Toyota Motor Corp., the largest Japanese company and the (interim) second largest automaker in the world, said recently it “can’t be optimistic” about having its Chinese operations profitable this year.
China, the world’s largest auto market, has recent forced the Japanese carmaker to lower prices and increase buying incentives offered to consumers to cope with competitors. All automakers in China are now bulking up to cope with sliding sales and profitability because of the country’s decaying economic growth and stock market rout. Toyota on Tuesday said its fiscal first-quarter net profit rose to a record for the third straight year and announced Chinese sales had advanced – still, the pricing wars have impacted profit, according to company executives. During the recently concluded quarter Chinese sales were negative each month as the economic surge has reached its slowest pace in two decades and a half, while consumer sentiment has also been diminished because of the stock market woes. “In April-June, vehicle sales have progressed firmly but as for profitability, we can’t be optimistic,” commented Managing Officer Tetsuya Otake.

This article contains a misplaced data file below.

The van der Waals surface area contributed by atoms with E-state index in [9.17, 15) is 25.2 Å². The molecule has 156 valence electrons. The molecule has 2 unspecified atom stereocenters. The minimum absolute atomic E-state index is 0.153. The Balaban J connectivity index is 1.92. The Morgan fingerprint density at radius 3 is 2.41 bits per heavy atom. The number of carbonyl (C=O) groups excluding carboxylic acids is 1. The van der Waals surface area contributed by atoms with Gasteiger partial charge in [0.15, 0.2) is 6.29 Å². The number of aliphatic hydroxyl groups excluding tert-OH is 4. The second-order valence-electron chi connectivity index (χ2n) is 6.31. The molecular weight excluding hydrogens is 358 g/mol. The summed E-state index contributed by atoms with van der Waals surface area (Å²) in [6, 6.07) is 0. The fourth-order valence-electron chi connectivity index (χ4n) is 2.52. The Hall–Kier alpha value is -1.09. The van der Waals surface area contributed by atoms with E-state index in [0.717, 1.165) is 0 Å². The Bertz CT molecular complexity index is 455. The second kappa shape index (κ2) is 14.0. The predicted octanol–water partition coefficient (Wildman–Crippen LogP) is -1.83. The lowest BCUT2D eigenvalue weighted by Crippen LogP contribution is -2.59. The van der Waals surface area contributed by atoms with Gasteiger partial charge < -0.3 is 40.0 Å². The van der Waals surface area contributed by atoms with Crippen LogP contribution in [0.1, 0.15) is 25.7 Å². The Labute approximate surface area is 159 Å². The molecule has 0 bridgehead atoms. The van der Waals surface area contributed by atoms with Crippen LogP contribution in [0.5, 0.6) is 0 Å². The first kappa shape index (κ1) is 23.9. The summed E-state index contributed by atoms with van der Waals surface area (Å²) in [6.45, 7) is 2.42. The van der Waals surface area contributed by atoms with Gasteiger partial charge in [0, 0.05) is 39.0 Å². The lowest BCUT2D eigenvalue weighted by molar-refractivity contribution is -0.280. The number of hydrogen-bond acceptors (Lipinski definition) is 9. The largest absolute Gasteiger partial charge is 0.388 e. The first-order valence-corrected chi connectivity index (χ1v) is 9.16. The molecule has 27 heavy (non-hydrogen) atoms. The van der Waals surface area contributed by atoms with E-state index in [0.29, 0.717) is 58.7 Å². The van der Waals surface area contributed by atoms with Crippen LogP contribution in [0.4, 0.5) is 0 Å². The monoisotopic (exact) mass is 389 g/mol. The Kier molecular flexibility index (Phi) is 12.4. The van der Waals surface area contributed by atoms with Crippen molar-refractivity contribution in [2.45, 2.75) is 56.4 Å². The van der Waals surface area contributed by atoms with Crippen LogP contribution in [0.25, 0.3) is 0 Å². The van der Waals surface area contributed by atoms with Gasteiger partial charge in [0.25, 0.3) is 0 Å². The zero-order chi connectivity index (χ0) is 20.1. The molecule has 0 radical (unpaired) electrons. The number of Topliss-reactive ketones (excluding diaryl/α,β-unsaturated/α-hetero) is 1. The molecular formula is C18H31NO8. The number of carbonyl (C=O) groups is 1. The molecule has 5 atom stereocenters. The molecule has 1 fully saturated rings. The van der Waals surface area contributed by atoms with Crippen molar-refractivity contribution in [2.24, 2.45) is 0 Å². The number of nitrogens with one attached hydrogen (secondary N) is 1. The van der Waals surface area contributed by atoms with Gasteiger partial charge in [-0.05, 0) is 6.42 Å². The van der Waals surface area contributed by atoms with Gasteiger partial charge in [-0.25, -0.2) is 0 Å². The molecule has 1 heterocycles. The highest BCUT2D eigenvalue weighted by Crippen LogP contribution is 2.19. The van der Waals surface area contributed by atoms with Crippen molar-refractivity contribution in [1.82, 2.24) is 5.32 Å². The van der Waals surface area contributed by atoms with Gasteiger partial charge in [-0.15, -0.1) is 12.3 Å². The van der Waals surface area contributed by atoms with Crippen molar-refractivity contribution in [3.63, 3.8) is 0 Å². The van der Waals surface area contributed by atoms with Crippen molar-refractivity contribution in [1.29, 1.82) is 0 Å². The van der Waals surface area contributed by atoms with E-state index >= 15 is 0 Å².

Japanese automakers are forecasted to remain more competitive than global rivals on the Chinese market because of rising sales for their newer sport utility vehicles, though Toyota is worried that pricing competition is sapping profit from the popular RAV4 model as all carmakers seek to gain market share in the booming SUV sector. Global retail sales for Toyota fell 0.4 percent during the quarter to 2.5 million units, with the company saying the drop was triggered by Southeast Asia issues and dropping sales of mini cars in Japan.